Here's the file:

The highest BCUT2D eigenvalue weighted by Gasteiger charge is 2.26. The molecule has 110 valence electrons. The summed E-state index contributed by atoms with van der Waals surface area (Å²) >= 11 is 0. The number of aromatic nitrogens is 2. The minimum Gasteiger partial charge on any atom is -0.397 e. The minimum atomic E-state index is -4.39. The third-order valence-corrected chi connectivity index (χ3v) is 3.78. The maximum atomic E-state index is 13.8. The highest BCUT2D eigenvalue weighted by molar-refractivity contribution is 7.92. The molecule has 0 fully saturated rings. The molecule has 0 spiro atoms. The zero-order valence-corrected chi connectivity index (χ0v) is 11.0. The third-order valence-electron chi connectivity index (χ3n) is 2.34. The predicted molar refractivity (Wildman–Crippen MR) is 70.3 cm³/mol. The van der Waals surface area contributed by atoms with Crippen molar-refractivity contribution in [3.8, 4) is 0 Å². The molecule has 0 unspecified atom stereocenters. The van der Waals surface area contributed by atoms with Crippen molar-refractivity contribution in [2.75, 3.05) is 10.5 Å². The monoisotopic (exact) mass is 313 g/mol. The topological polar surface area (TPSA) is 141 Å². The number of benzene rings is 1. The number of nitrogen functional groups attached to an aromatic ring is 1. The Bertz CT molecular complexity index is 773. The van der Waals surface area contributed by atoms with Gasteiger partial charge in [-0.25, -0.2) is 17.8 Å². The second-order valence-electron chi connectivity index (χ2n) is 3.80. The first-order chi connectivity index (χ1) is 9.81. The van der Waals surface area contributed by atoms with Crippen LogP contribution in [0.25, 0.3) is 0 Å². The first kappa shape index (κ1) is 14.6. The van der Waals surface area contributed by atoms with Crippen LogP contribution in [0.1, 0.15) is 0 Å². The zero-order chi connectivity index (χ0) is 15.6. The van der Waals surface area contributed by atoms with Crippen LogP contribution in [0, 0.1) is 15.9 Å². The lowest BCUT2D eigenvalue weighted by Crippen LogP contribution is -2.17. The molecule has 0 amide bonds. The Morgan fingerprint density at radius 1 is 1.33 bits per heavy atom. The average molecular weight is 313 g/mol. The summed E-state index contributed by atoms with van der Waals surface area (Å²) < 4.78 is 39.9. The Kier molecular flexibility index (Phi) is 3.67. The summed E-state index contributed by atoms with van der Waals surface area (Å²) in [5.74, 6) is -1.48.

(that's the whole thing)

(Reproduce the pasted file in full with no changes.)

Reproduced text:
The highest BCUT2D eigenvalue weighted by Gasteiger charge is 2.26. The molecule has 110 valence electrons. The summed E-state index contributed by atoms with van der Waals surface area (Å²) >= 11 is 0. The number of aromatic nitrogens is 2. The minimum Gasteiger partial charge on any atom is -0.397 e. The minimum atomic E-state index is -4.39. The third-order valence-corrected chi connectivity index (χ3v) is 3.78. The maximum atomic E-state index is 13.8. The highest BCUT2D eigenvalue weighted by molar-refractivity contribution is 7.92. The molecule has 0 fully saturated rings. The molecule has 0 spiro atoms. The zero-order valence-corrected chi connectivity index (χ0v) is 11.0. The third-order valence-electron chi connectivity index (χ3n) is 2.34. The predicted molar refractivity (Wildman–Crippen MR) is 70.3 cm³/mol. The van der Waals surface area contributed by atoms with Crippen molar-refractivity contribution in [3.8, 4) is 0 Å². The molecule has 0 unspecified atom stereocenters. The van der Waals surface area contributed by atoms with Crippen molar-refractivity contribution in [2.75, 3.05) is 10.5 Å². The monoisotopic (exact) mass is 313 g/mol. The topological polar surface area (TPSA) is 141 Å². The number of benzene rings is 1. The number of nitrogen functional groups attached to an aromatic ring is 1. The Bertz CT molecular complexity index is 773. The van der Waals surface area contributed by atoms with Gasteiger partial charge in [-0.25, -0.2) is 17.8 Å². The second-order valence-electron chi connectivity index (χ2n) is 3.80. The first-order chi connectivity index (χ1) is 9.81. The van der Waals surface area contributed by atoms with Crippen LogP contribution in [0.25, 0.3) is 0 Å². The first kappa shape index (κ1) is 14.6. The van der Waals surface area contributed by atoms with Crippen LogP contribution in [0.1, 0.15) is 0 Å². The zero-order chi connectivity index (χ0) is 15.6. The van der Waals surface area contributed by atoms with Crippen LogP contribution in [0, 0.1) is 15.9 Å². The lowest BCUT2D eigenvalue weighted by Crippen LogP contribution is -2.17. The molecule has 0 amide bonds. The Morgan fingerprint density at radius 1 is 1.33 bits per heavy atom. The average molecular weight is 313 g/mol. The summed E-state index contributed by atoms with van der Waals surface area (Å²) < 4.78 is 39.9. The Kier molecular flexibility index (Phi) is 3.67. The summed E-state index contributed by atoms with van der Waals surface area (Å²) in [5.74, 6) is -1.48.